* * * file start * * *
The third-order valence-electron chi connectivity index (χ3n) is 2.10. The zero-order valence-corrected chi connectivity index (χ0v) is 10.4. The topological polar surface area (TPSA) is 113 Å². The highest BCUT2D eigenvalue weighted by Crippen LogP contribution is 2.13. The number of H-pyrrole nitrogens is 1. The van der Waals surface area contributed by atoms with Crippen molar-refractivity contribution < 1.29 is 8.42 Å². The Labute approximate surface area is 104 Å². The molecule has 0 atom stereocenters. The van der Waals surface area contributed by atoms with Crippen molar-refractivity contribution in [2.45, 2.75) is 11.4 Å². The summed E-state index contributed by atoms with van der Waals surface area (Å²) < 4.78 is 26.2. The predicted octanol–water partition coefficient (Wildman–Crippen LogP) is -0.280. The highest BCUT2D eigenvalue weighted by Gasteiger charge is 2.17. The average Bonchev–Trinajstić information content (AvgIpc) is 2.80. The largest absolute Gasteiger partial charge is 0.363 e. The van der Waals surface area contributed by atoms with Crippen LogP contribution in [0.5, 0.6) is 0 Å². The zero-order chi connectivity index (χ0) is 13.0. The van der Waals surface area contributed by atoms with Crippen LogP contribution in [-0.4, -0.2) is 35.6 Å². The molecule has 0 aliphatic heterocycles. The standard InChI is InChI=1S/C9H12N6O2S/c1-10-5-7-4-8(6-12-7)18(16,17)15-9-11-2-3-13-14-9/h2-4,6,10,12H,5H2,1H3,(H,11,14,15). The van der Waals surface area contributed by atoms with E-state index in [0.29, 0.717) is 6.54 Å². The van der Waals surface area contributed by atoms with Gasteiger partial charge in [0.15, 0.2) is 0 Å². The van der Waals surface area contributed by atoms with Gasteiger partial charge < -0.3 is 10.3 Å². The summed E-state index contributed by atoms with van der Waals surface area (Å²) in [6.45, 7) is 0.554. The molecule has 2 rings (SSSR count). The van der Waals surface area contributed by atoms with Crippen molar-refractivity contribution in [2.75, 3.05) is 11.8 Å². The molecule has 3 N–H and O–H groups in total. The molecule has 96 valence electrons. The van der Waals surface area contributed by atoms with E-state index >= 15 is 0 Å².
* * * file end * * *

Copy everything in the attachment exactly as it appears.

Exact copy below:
The third-order valence-electron chi connectivity index (χ3n) is 2.10. The zero-order valence-corrected chi connectivity index (χ0v) is 10.4. The topological polar surface area (TPSA) is 113 Å². The highest BCUT2D eigenvalue weighted by Crippen LogP contribution is 2.13. The number of H-pyrrole nitrogens is 1. The van der Waals surface area contributed by atoms with Crippen molar-refractivity contribution < 1.29 is 8.42 Å². The Labute approximate surface area is 104 Å². The molecule has 0 atom stereocenters. The van der Waals surface area contributed by atoms with Crippen molar-refractivity contribution in [2.45, 2.75) is 11.4 Å². The summed E-state index contributed by atoms with van der Waals surface area (Å²) < 4.78 is 26.2. The predicted octanol–water partition coefficient (Wildman–Crippen LogP) is -0.280. The highest BCUT2D eigenvalue weighted by Gasteiger charge is 2.17. The average Bonchev–Trinajstić information content (AvgIpc) is 2.80. The largest absolute Gasteiger partial charge is 0.363 e. The van der Waals surface area contributed by atoms with Crippen LogP contribution in [0.5, 0.6) is 0 Å². The zero-order chi connectivity index (χ0) is 13.0. The van der Waals surface area contributed by atoms with Crippen LogP contribution in [-0.4, -0.2) is 35.6 Å². The molecule has 0 aliphatic heterocycles. The standard InChI is InChI=1S/C9H12N6O2S/c1-10-5-7-4-8(6-12-7)18(16,17)15-9-11-2-3-13-14-9/h2-4,6,10,12H,5H2,1H3,(H,11,14,15). The van der Waals surface area contributed by atoms with E-state index in [0.29, 0.717) is 6.54 Å². The van der Waals surface area contributed by atoms with Gasteiger partial charge in [0.15, 0.2) is 0 Å². The van der Waals surface area contributed by atoms with Gasteiger partial charge < -0.3 is 10.3 Å². The summed E-state index contributed by atoms with van der Waals surface area (Å²) in [6.45, 7) is 0.554. The molecule has 2 rings (SSSR count). The van der Waals surface area contributed by atoms with Crippen molar-refractivity contribution in [2.75, 3.05) is 11.8 Å². The molecule has 3 N–H and O–H groups in total. The molecule has 96 valence electrons. The van der Waals surface area contributed by atoms with E-state index >= 15 is 0 Å².